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Basic fibroblast growth factors as a biomarker of focal segmental glomerulosclerosis in HIV-positive and HIV-negative children

N Z Gumede, T Naicker, R Bhimma

Abstract


Background. HIV infection can lead to the development of HIV-associated nephropathy (HIVAN) with the majority of patients progressing to end-stage kidney disease. Previous studies have recognised basic fibroblast growth factor (bFGF) as a biomarker for HIVAN, since significant levels of bFGF low-affinity receptors have been found in the kidneys of HIV-infected children.

Objective. To assess the association between bFGF and kidney disease in the development of focal segmental glomerulosclerosis (FSGS) in HIV-positive and negative children.

Methods. The study group consisted of 31 children; HIVAN (n=11) and idiopathic FSGS (n=20). The control group consisted of both HIV-positive (n=20) and HIV-negative (n=20) children with no kidney disease. Serum samples from all patients in both the study and control groups were analysed for bFGF.

Results. The concentration of bFGF was higher, in comparison with idiopathic FSGS children, in HIVAN children (p=0.0167). There was also a significant elevation of serum bFGF levels in children with HIVAN when compared with HIV-positive (p=0.0288) and HIV-negative (p=0.0043) control groups.

Conclusion. This study demonstrated statistically significant differences between bFGF levels in children with HIVAN and a control group, although it failed to distinguish significant differences in bFGF levels between HIVAN and idiopathic FSGS children.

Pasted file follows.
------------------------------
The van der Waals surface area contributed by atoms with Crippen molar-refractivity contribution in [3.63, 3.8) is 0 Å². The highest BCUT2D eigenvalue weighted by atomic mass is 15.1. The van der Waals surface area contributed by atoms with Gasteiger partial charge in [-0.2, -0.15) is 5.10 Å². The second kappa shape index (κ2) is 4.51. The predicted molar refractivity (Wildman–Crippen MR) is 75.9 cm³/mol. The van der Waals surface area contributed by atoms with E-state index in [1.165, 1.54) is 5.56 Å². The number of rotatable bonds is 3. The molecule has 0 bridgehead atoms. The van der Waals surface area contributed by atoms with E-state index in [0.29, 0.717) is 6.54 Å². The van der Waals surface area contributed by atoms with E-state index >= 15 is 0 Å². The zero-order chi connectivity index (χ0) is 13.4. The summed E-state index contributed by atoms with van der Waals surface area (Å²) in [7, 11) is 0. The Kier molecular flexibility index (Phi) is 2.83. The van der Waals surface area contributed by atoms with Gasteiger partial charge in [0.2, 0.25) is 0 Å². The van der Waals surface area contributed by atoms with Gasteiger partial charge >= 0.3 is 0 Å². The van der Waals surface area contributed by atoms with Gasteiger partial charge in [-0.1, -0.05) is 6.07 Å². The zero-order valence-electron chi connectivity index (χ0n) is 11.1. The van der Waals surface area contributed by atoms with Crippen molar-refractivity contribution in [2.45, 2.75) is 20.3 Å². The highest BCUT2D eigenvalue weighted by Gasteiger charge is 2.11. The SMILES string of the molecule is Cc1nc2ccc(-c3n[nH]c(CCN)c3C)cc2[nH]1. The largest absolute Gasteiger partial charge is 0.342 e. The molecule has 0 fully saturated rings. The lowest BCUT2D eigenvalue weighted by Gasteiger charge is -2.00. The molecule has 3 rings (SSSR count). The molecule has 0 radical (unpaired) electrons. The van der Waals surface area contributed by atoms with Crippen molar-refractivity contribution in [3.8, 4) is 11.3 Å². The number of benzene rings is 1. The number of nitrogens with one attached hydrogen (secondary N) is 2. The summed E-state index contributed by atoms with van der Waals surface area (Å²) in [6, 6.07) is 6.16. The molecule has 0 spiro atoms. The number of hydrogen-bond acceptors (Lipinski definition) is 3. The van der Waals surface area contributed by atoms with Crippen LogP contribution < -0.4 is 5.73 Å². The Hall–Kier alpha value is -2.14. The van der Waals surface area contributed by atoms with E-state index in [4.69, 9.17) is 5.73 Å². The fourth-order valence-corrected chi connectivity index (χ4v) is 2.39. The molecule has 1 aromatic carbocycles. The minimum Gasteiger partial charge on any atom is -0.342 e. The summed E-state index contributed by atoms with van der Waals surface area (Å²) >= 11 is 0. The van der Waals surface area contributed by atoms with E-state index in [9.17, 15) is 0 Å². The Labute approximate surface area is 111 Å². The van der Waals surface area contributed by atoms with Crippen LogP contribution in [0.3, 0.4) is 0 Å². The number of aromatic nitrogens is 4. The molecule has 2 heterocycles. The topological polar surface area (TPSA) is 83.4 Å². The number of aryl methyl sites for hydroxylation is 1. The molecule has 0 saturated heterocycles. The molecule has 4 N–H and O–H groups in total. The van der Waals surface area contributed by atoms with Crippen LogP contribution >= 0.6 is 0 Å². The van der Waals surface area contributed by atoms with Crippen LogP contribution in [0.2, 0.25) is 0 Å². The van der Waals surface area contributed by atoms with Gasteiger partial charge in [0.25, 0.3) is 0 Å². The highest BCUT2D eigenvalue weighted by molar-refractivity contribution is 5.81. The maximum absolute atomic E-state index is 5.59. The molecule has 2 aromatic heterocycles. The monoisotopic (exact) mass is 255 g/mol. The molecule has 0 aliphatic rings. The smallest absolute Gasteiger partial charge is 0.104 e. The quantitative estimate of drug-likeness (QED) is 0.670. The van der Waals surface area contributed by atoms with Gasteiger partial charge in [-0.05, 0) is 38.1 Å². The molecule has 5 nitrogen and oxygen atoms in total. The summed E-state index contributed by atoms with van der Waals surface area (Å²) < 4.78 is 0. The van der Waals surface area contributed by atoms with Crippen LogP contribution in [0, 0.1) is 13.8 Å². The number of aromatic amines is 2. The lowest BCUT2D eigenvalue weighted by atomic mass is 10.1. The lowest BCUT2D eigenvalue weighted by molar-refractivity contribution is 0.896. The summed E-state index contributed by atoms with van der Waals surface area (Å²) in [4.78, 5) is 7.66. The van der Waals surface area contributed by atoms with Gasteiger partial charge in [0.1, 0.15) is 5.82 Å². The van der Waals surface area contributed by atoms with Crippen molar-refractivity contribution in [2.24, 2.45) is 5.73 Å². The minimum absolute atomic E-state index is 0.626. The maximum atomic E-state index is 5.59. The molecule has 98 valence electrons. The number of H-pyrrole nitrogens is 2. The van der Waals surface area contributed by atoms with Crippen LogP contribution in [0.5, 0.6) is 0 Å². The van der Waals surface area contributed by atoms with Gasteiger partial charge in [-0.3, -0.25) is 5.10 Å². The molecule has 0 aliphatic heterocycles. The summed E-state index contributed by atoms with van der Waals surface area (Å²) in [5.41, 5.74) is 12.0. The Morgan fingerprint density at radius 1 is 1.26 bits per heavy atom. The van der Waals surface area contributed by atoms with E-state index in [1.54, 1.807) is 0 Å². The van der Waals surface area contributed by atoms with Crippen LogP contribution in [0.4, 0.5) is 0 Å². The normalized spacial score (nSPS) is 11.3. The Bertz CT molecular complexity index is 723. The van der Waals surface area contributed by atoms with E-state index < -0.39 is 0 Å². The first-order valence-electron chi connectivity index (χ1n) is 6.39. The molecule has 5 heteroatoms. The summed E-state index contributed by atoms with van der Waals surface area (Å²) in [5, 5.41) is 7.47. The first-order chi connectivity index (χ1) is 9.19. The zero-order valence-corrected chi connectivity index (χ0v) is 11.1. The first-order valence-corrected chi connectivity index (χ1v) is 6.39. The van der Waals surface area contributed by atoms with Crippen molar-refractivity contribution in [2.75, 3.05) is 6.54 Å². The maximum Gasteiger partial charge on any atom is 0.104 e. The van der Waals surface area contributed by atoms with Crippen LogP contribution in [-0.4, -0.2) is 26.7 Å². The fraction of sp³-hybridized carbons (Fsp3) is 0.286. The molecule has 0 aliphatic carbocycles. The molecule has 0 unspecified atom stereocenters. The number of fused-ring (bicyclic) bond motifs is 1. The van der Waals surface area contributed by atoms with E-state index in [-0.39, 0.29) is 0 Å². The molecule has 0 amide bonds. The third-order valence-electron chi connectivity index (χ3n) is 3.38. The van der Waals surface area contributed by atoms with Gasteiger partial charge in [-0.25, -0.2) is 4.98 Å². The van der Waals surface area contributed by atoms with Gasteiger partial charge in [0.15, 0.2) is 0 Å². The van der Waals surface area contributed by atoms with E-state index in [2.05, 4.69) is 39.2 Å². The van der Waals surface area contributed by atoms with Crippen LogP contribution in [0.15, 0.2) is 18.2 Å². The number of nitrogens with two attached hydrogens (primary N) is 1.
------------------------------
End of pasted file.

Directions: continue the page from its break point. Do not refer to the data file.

Authors' affiliations

N Z Gumede, Department ofClinical Medicine, Nelson R. Mandela School of Medicine, College of Health Sciences, University of KwaZulu-Natal, Durban, South Africa

T Naicker, Department of Paediatrics and Child Health, Nelson R. Mandela School of Medicine, College of Health Sciences, University of KwaZulu-Natal, Durban, South Africa

R Bhimma, Department ofClinical Medicine, Nelson R. Mandela School of Medicine, College of Health Sciences, University of KwaZulu-Natal, Durban, South Africa

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Cite this article

South African Journal of Child Health 2020;14(2):62-65. DOI:10.7196/SAJCH.2020.v14i2.1589

Article History

Date submitted: 2020-07-07
Date published: 2020-07-07

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